• Lauren Straley

The Forgotten History of Two Famous Christmas Carols

Christmas lantern dusted with snow

We hear them throughout the season, the harbingers for Christmas. They can be heard on every radio station, TV commercial, and musical instrument. You can find them on opera stages or bellowing through a horn at a middle school concert.

Can you guess what they are?

* Carols! *

These famous tunes ring before, during, and after Christmas. Where did carols come from and how did they gain their popularity?

Carols belong to a longstanding oral tradition and are rooted in church celebrations. Throughout the 4th and 5th centuries, Church’s used carols as a way to honor reverent religious holidays and were not used to celebrate Christmas until the 13th century under the influence of St. Francis of Assisi. He introduced Christmas carols and these new tunes were a change from the darker more somber songs that preceded them.

A carol is simply defined: a song or dance that promotes glee and joy. But the practice of caroling, not confined to a church wall but the door-to-door roots have an interesting past. Some historical accounts suggest that caroling comes from feudal societies, where the poor of the land would have to “sing for their supper.”

Carols are a treasured part of the Christmas tradition and many of them have quite interesting tales to share. I have investigated the origin of two famous songs: Silent Night and O Holy Night. These stories are filled with perseverance, wit, royalty, and sometimes war. Read on to discover the stories of these two captivating carols.

It’s An Austrian Thing

Row of glowing candles

You cannot experience a Christmas season without hearing the song Silent Night. Allow me to drop you into our storybook setting of Salzburg, Austria to begin our tale.

Anna lived a simple life. As a weaver, she was accustomed to hard work and wages that only kept food on the table for a week. In 1791, something wonderful happened: Anna fell in love. Her sights were set on a young soldier stationed in Salzburg and the two quickly became lovers.

Her love left in the early fall of 1792, and in December of that same year Anna bore a son who she named after his father, Joseph Mohr. Anna worked hard to give Joseph a good life. As a single mother she had to make many sacrifices for his well being, and one of the main ways she did this was through prioritizing her son’s education.

Anna was a religious woman and brought Joseph up as a Catholic. This devout young man had a calling to the priesthood, and after completing his training in the seminary Joseph was assigned the role of assistant pastor for St. Nicholas Church in Oberndorf, about 10 miles from his hometown.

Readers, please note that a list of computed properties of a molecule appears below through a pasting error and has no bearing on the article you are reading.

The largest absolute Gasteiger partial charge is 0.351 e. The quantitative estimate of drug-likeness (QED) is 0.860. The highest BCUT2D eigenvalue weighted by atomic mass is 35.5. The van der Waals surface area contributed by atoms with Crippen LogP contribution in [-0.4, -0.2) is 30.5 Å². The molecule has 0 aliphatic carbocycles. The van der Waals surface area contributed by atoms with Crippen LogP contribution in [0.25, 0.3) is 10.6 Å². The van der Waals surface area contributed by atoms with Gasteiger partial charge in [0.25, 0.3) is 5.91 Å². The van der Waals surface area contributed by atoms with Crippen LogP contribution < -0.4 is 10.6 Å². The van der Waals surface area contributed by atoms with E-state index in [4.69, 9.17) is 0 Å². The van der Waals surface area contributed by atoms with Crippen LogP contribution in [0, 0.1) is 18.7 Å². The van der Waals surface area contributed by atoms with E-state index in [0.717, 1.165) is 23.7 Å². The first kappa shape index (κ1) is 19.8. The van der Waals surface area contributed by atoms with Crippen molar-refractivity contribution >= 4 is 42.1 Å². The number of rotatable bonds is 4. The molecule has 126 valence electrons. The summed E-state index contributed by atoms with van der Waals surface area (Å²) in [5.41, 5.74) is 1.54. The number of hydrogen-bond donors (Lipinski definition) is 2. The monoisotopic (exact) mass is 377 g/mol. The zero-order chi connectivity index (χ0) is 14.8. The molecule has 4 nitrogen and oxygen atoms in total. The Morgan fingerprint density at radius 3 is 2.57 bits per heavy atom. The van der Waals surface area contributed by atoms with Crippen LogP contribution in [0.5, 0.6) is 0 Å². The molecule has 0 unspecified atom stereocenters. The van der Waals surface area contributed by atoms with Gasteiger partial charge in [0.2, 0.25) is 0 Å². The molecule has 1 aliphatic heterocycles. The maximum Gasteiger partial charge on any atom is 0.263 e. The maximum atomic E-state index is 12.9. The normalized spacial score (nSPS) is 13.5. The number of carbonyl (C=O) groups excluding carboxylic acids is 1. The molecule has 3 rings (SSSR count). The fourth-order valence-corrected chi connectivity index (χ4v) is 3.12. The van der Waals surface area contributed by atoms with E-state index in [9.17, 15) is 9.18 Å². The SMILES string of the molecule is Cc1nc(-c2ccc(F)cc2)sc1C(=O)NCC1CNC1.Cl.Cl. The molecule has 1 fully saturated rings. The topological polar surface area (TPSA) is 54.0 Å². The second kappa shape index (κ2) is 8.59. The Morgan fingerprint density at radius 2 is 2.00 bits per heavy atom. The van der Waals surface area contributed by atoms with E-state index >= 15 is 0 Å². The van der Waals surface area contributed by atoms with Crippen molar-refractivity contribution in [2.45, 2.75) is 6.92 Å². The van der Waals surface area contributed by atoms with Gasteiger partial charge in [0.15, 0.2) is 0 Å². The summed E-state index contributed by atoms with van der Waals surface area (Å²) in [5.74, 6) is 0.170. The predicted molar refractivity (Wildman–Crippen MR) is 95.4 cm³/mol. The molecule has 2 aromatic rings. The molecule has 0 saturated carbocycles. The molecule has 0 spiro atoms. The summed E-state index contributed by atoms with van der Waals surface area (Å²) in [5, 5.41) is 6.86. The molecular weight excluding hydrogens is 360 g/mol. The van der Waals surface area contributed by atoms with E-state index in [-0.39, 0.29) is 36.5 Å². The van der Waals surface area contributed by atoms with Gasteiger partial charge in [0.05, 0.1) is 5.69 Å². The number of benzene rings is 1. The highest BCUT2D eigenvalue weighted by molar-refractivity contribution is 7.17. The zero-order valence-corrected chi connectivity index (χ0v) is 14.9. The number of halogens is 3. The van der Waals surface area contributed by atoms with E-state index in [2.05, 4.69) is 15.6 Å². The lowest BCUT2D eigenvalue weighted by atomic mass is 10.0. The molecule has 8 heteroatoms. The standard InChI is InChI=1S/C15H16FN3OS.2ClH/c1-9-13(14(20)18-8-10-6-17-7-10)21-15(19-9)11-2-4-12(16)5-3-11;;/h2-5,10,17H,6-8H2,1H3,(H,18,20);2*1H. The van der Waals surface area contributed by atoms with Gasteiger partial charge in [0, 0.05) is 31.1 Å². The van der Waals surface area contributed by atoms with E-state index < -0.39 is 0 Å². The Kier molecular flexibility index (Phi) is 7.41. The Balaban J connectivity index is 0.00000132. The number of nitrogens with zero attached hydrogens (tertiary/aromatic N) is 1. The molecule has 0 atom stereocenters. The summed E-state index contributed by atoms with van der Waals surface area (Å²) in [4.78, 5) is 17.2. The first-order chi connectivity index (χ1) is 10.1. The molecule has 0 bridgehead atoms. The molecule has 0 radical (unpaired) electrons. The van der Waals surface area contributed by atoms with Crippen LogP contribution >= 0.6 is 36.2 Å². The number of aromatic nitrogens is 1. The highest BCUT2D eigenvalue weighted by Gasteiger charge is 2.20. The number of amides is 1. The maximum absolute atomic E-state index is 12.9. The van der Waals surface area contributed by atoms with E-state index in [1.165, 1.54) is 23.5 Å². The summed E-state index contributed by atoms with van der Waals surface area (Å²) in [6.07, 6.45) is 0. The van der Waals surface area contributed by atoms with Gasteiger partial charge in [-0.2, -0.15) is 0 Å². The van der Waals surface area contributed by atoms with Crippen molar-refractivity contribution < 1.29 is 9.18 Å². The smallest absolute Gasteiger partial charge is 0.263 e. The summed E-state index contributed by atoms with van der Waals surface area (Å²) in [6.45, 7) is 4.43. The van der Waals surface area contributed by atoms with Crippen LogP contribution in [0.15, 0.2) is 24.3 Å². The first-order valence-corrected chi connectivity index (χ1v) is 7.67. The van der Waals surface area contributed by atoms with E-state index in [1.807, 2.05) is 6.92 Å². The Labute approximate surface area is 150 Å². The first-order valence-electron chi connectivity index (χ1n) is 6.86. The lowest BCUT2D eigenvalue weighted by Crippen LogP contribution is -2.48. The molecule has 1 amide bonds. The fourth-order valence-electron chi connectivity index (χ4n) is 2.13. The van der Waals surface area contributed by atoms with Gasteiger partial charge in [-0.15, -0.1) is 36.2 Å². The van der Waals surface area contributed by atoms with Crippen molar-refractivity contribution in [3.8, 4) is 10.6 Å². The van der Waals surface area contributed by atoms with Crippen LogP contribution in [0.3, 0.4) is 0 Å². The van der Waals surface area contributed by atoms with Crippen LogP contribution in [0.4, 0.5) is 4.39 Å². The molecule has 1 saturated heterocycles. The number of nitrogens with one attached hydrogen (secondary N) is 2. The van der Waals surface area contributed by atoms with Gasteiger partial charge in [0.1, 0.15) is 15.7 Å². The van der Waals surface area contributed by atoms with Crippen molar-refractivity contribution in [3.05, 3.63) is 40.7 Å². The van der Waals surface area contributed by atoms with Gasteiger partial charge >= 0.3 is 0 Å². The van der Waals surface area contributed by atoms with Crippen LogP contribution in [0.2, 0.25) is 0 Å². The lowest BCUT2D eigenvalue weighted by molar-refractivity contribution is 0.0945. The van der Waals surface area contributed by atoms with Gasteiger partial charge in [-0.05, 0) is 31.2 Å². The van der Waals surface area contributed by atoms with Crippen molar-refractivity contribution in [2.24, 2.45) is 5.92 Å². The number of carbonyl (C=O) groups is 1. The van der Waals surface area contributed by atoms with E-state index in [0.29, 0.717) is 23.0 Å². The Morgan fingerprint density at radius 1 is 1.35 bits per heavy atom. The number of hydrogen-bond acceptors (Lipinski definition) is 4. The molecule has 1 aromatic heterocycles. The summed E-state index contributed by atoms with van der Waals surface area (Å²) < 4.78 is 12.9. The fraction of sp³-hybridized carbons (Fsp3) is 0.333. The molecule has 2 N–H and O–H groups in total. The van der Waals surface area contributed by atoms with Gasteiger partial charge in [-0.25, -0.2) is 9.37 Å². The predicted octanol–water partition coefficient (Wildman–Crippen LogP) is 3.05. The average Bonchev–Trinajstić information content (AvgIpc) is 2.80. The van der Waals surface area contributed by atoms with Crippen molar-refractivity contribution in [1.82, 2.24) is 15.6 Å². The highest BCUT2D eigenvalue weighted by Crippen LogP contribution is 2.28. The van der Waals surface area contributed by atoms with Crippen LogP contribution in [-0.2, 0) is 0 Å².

Joseph’s time at the church led him to meet one of his dearest friends, Franz Gruber a musician who ran the music department at St. Nicholas. The winter of 1818 would bring about a hymn that would make one of the largest impacts on Christmas music. On December 23, 1818 Joseph was said to have visited his mother and on the walk back was struck by the stillness of the nature around him. The snow glistened as the moon’s light reflected off the melted water in the road, the air still, and all was calm. Inspired by this fairy-tale spot, Joseph wrote a poem and he called it Silent Night, Holy Night. Many historical accounts disagree as to when Joseph wrote the poem, but what we do know is that he wrote it sometime in 1818.

When he returned to Oberndorf, he found out that the organ in the church had fallen into disrepair making it unable to be used for Midnight Mass. In haste, Joseph sought out Franz Gruber, the church’s musician, and asked him to create a tune for his poem. Gruber threw together a song in less than a day to be played on his guitar. Silent Night made its debut in the world in an Austrian church in 1818.

The song did not stop there. After it grew in popularity, it garnered the attention of royalty. The King of Prussia, Frederick Wilhelm IV became so enthralled by the melody that he ordered it to be sung throughout the kingdom during the Christmas season.

Silent Night was translated to English in 1863 by Jane Campbell and made it to America by 1871 to be sung by congregations for over 100 years.